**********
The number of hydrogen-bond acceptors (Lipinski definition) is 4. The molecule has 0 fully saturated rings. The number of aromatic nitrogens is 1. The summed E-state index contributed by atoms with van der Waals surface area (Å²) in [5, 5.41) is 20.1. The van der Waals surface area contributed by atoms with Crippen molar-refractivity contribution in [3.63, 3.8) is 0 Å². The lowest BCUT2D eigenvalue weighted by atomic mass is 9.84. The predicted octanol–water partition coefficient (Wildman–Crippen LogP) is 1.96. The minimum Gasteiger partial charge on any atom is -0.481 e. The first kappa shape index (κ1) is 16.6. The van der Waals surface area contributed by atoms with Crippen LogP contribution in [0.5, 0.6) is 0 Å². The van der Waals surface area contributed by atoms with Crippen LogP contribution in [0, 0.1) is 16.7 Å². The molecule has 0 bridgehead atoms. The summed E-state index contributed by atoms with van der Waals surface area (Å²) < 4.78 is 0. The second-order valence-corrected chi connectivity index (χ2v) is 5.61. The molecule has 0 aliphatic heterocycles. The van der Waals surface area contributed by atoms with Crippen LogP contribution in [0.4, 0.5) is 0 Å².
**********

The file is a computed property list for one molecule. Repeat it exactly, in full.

The number of hydrogen-bond acceptors (Lipinski definition) is 4. The molecule has 0 fully saturated rings. The number of aromatic nitrogens is 1. The summed E-state index contributed by atoms with van der Waals surface area (Å²) in [5, 5.41) is 20.1. The van der Waals surface area contributed by atoms with Crippen molar-refractivity contribution in [3.63, 3.8) is 0 Å². The lowest BCUT2D eigenvalue weighted by atomic mass is 9.84. The predicted octanol–water partition coefficient (Wildman–Crippen LogP) is 1.96. The minimum Gasteiger partial charge on any atom is -0.481 e. The first kappa shape index (κ1) is 16.6. The van der Waals surface area contributed by atoms with Crippen LogP contribution in [0.5, 0.6) is 0 Å². The van der Waals surface area contributed by atoms with Crippen LogP contribution in [0, 0.1) is 16.7 Å². The molecule has 0 bridgehead atoms. The summed E-state index contributed by atoms with van der Waals surface area (Å²) < 4.78 is 0. The second-order valence-corrected chi connectivity index (χ2v) is 5.61. The molecule has 0 aliphatic heterocycles. The van der Waals surface area contributed by atoms with Crippen LogP contribution in [0.4, 0.5) is 0 Å².